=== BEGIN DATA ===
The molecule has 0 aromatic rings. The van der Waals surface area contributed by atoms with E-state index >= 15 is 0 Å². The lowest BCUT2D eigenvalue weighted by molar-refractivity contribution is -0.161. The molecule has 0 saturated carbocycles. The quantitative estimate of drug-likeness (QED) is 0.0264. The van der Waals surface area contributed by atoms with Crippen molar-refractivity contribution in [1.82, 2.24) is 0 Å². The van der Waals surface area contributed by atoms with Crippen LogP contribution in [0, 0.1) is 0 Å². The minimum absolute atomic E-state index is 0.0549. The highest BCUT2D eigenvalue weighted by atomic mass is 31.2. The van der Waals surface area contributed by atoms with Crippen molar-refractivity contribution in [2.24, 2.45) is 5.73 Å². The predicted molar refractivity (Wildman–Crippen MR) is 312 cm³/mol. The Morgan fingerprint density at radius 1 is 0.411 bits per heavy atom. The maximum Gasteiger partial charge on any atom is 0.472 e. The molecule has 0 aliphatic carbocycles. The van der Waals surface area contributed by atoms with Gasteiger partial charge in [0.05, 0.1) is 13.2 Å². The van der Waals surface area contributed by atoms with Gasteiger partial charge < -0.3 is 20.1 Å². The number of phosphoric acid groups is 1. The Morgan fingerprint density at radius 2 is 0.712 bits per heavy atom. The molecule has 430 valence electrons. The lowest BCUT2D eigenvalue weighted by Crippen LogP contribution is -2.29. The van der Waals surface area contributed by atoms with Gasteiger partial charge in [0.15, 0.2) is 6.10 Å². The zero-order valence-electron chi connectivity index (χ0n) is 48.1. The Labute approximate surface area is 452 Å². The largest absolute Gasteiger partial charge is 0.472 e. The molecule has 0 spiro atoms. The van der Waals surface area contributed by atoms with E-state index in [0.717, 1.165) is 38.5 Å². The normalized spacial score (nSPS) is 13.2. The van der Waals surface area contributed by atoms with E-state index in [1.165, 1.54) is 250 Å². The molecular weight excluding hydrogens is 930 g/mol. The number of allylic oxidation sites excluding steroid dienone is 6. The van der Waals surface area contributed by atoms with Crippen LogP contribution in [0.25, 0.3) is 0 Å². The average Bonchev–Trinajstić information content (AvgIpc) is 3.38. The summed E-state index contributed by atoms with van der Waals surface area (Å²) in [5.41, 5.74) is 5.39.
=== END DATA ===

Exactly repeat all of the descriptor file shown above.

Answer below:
The molecule has 0 aromatic rings. The van der Waals surface area contributed by atoms with E-state index >= 15 is 0 Å². The lowest BCUT2D eigenvalue weighted by molar-refractivity contribution is -0.161. The molecule has 0 saturated carbocycles. The quantitative estimate of drug-likeness (QED) is 0.0264. The van der Waals surface area contributed by atoms with Crippen molar-refractivity contribution in [1.82, 2.24) is 0 Å². The van der Waals surface area contributed by atoms with Crippen LogP contribution in [0, 0.1) is 0 Å². The minimum absolute atomic E-state index is 0.0549. The highest BCUT2D eigenvalue weighted by atomic mass is 31.2. The van der Waals surface area contributed by atoms with Crippen molar-refractivity contribution in [2.24, 2.45) is 5.73 Å². The predicted molar refractivity (Wildman–Crippen MR) is 312 cm³/mol. The Morgan fingerprint density at radius 1 is 0.411 bits per heavy atom. The maximum Gasteiger partial charge on any atom is 0.472 e. The molecule has 0 aliphatic carbocycles. The van der Waals surface area contributed by atoms with Gasteiger partial charge in [0.05, 0.1) is 13.2 Å². The van der Waals surface area contributed by atoms with Gasteiger partial charge < -0.3 is 20.1 Å². The number of phosphoric acid groups is 1. The Morgan fingerprint density at radius 2 is 0.712 bits per heavy atom. The molecule has 430 valence electrons. The lowest BCUT2D eigenvalue weighted by Crippen LogP contribution is -2.29. The van der Waals surface area contributed by atoms with Gasteiger partial charge in [0.15, 0.2) is 6.10 Å². The zero-order valence-electron chi connectivity index (χ0n) is 48.1. The Labute approximate surface area is 452 Å². The largest absolute Gasteiger partial charge is 0.472 e. The molecule has 0 spiro atoms. The van der Waals surface area contributed by atoms with E-state index in [0.717, 1.165) is 38.5 Å². The normalized spacial score (nSPS) is 13.2. The van der Waals surface area contributed by atoms with E-state index in [1.165, 1.54) is 250 Å². The molecular weight excluding hydrogens is 930 g/mol. The number of allylic oxidation sites excluding steroid dienone is 6. The van der Waals surface area contributed by atoms with Crippen LogP contribution in [0.25, 0.3) is 0 Å². The average Bonchev–Trinajstić information content (AvgIpc) is 3.38. The summed E-state index contributed by atoms with van der Waals surface area (Å²) in [5.41, 5.74) is 5.39.